Shop Customers Leadership

Value Added

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Mike Proud has a simple approach to setting his shop apart.

In every facet of his business, Proud seeks to “do more” than fix cars. Adding value beyond repairs is a focus of his, and it has worked for his shop, Exclusive Auto in Yucaipa, Calif.

Named one of the top-five businesses in the city of Yucaipa (population of roughly 51,000) by the California Senate and Legislature, the $1.5 million shop is also a three-time winner of the Celebration Media U.S. (CMUS) Talk of the Town Customer Satisfaction award for best auto repair facility in the region.

Using top-down leadership, thorough employee communication and training, as well as a pay structure that allows all employees to share in the shop’s success, Proud has inspired his team to invest in his vision and make it a reality.

“The crew … they’re an extension of the owner. The owner should not be on his own little pedestal or in his own little hole,” Proud says. “Everybody needs to be part of that.”

You Set the Mold

Proud started in the industry as a technician, working at a Mercedes dealership for many years. In 1994 he bought his shop. Ten years later, he moved into his current 4,000-square-foot building.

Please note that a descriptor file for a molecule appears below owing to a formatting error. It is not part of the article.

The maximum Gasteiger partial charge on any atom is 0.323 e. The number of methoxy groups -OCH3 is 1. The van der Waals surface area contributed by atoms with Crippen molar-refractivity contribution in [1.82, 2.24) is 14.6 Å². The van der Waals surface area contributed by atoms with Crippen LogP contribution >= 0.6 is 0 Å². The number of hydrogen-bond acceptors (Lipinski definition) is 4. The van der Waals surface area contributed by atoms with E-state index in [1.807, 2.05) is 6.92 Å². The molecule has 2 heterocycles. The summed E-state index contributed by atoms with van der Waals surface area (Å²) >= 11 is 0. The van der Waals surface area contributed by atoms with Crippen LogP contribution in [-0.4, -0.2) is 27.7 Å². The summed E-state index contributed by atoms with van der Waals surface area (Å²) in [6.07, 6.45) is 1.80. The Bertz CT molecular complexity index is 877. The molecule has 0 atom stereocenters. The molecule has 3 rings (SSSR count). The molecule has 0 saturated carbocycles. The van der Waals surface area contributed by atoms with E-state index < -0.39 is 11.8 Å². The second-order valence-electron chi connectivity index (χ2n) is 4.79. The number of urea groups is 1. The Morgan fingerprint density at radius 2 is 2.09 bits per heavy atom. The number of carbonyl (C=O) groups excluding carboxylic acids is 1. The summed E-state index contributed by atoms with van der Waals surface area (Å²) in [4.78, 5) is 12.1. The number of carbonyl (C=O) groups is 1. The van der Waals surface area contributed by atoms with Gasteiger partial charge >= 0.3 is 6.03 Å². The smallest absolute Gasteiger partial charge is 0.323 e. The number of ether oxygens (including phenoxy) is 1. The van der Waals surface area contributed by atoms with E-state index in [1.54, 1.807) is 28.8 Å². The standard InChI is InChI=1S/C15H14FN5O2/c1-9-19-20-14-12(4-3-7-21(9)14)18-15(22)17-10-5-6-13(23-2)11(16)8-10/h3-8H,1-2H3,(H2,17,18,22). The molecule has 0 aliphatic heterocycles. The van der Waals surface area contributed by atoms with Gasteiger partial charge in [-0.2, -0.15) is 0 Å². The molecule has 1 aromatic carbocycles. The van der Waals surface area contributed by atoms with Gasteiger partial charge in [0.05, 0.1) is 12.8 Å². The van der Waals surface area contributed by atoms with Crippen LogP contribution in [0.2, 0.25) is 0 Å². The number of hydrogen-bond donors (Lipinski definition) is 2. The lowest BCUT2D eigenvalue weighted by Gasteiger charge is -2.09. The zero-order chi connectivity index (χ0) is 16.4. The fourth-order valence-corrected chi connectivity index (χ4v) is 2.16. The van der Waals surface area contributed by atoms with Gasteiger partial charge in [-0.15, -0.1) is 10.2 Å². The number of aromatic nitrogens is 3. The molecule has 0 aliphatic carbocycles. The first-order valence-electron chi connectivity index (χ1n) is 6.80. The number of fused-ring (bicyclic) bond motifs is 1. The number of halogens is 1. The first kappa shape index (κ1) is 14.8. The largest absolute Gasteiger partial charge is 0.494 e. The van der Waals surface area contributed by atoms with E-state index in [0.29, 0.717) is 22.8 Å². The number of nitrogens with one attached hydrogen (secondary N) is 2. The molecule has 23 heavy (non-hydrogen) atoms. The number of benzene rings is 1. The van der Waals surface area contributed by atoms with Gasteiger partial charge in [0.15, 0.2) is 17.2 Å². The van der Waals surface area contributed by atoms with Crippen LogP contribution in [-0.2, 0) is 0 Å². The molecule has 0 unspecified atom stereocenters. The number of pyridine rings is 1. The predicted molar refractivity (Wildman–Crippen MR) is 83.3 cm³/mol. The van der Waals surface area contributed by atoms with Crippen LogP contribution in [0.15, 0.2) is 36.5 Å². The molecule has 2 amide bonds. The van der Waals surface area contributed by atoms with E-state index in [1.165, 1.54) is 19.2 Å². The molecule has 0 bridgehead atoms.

While growing the business, he honed one of his most essential leadership philosophies: lead by example. Although the expression is common, Proud says many owners misinterpret its meaning.

“Some people would take that as ‘I have to do everything,’ because that’s what a lot of owners like to do,” Proud says. “They’re not good executives. They’ve got to do everything, because they’re the only ones who can do it right.”

Proud approaches the subject more holistically, believing that how he presents himself and treats his employees informs his staff how to conduct themselves and treat customers.

“If you want everybody to have a great demeanor and be pleasant and smiling, well, you’d better be too,” Proud says.

Looks Matter

Overall appearance is also a priority. From the shop floor to the waiting area, the facility is a model of organization and cleanliness.

“If you walk into an auto shop and it’s filthy, and then you walk into another place and the price is the same … the immaculate one is going to get the job,” Proud says.

To further drive home the point, Proud has all of his technicians wear uniforms with white shirts, which encourages them to practice clean work. It’s a trick he picked up during his days at the Mercedes dealership.

“New technicians will come in and they’ll start and they’ll be filthy for about a few weeks, then they start learning how to get cleaner,” Proud says.